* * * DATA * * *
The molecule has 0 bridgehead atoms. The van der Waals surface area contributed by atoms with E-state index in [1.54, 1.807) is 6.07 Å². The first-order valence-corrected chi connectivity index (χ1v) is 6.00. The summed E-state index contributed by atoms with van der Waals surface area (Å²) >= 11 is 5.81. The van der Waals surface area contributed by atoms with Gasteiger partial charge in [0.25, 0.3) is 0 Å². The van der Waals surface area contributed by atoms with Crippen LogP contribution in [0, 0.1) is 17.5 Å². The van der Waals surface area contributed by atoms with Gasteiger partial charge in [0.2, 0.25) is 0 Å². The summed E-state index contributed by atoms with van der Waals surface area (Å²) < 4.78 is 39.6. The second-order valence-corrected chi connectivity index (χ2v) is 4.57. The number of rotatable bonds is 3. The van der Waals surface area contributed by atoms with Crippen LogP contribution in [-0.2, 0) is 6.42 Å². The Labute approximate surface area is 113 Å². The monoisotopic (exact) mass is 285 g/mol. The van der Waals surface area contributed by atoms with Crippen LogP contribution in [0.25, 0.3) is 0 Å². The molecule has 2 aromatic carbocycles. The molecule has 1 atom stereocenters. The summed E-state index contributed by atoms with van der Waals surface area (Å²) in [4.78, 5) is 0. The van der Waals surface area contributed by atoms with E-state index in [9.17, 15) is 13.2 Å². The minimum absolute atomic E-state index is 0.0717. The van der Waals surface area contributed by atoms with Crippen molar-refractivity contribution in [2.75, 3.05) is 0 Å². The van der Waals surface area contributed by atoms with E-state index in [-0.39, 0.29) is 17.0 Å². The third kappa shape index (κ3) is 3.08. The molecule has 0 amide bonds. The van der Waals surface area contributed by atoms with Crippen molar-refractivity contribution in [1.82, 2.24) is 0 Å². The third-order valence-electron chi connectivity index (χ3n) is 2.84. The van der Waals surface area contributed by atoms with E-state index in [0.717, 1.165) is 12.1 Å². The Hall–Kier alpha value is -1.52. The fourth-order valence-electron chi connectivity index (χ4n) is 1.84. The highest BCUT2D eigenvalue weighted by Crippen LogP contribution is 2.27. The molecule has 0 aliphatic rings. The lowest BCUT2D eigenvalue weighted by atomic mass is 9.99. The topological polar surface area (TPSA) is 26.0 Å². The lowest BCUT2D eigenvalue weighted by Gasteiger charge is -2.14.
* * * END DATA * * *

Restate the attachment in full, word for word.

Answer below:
The molecule has 0 bridgehead atoms. The van der Waals surface area contributed by atoms with E-state index in [1.54, 1.807) is 6.07 Å². The first-order valence-corrected chi connectivity index (χ1v) is 6.00. The summed E-state index contributed by atoms with van der Waals surface area (Å²) >= 11 is 5.81. The van der Waals surface area contributed by atoms with Gasteiger partial charge in [0.25, 0.3) is 0 Å². The van der Waals surface area contributed by atoms with Crippen LogP contribution in [0, 0.1) is 17.5 Å². The van der Waals surface area contributed by atoms with Gasteiger partial charge in [0.2, 0.25) is 0 Å². The summed E-state index contributed by atoms with van der Waals surface area (Å²) < 4.78 is 39.6. The second-order valence-corrected chi connectivity index (χ2v) is 4.57. The number of rotatable bonds is 3. The van der Waals surface area contributed by atoms with Crippen LogP contribution in [-0.2, 0) is 6.42 Å². The Labute approximate surface area is 113 Å². The monoisotopic (exact) mass is 285 g/mol. The van der Waals surface area contributed by atoms with Crippen LogP contribution in [0.25, 0.3) is 0 Å². The molecule has 2 aromatic carbocycles. The molecule has 1 atom stereocenters. The summed E-state index contributed by atoms with van der Waals surface area (Å²) in [4.78, 5) is 0. The van der Waals surface area contributed by atoms with E-state index in [9.17, 15) is 13.2 Å². The minimum absolute atomic E-state index is 0.0717. The van der Waals surface area contributed by atoms with Crippen molar-refractivity contribution in [2.75, 3.05) is 0 Å². The van der Waals surface area contributed by atoms with E-state index in [-0.39, 0.29) is 17.0 Å². The third kappa shape index (κ3) is 3.08. The molecule has 0 amide bonds. The van der Waals surface area contributed by atoms with Crippen molar-refractivity contribution in [1.82, 2.24) is 0 Å². The third-order valence-electron chi connectivity index (χ3n) is 2.84. The van der Waals surface area contributed by atoms with E-state index in [0.717, 1.165) is 12.1 Å². The Hall–Kier alpha value is -1.52. The fourth-order valence-electron chi connectivity index (χ4n) is 1.84. The highest BCUT2D eigenvalue weighted by Crippen LogP contribution is 2.27. The molecule has 0 aliphatic rings. The lowest BCUT2D eigenvalue weighted by atomic mass is 9.99. The topological polar surface area (TPSA) is 26.0 Å². The lowest BCUT2D eigenvalue weighted by Gasteiger charge is -2.14.